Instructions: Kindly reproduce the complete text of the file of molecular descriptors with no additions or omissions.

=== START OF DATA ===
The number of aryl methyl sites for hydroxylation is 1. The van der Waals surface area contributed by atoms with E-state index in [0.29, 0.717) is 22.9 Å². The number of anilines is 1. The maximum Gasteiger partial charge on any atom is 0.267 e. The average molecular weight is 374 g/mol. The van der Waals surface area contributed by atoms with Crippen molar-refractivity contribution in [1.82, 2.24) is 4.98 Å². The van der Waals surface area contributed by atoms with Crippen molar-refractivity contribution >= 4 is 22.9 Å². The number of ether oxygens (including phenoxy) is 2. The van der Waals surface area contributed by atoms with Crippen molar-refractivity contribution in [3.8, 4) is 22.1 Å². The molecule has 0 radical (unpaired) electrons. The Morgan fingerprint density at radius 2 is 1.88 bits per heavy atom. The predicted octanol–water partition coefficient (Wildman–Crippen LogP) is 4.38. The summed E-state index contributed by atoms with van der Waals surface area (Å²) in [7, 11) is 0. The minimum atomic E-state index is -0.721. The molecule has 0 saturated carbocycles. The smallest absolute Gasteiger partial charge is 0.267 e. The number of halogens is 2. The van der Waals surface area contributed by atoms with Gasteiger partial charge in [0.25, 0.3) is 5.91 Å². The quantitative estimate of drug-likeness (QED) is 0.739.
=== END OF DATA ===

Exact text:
The number of aryl methyl sites for hydroxylation is 1. The van der Waals surface area contributed by atoms with E-state index in [0.29, 0.717) is 22.9 Å². The number of anilines is 1. The maximum Gasteiger partial charge on any atom is 0.267 e. The average molecular weight is 374 g/mol. The van der Waals surface area contributed by atoms with Crippen molar-refractivity contribution in [1.82, 2.24) is 4.98 Å². The van der Waals surface area contributed by atoms with Crippen molar-refractivity contribution >= 4 is 22.9 Å². The number of ether oxygens (including phenoxy) is 2. The van der Waals surface area contributed by atoms with Crippen molar-refractivity contribution in [3.8, 4) is 22.1 Å². The molecule has 0 radical (unpaired) electrons. The Morgan fingerprint density at radius 2 is 1.88 bits per heavy atom. The predicted octanol–water partition coefficient (Wildman–Crippen LogP) is 4.38. The summed E-state index contributed by atoms with van der Waals surface area (Å²) in [7, 11) is 0. The minimum atomic E-state index is -0.721. The molecule has 0 saturated carbocycles. The smallest absolute Gasteiger partial charge is 0.267 e. The number of halogens is 2. The van der Waals surface area contributed by atoms with Gasteiger partial charge in [0.25, 0.3) is 5.91 Å². The quantitative estimate of drug-likeness (QED) is 0.739.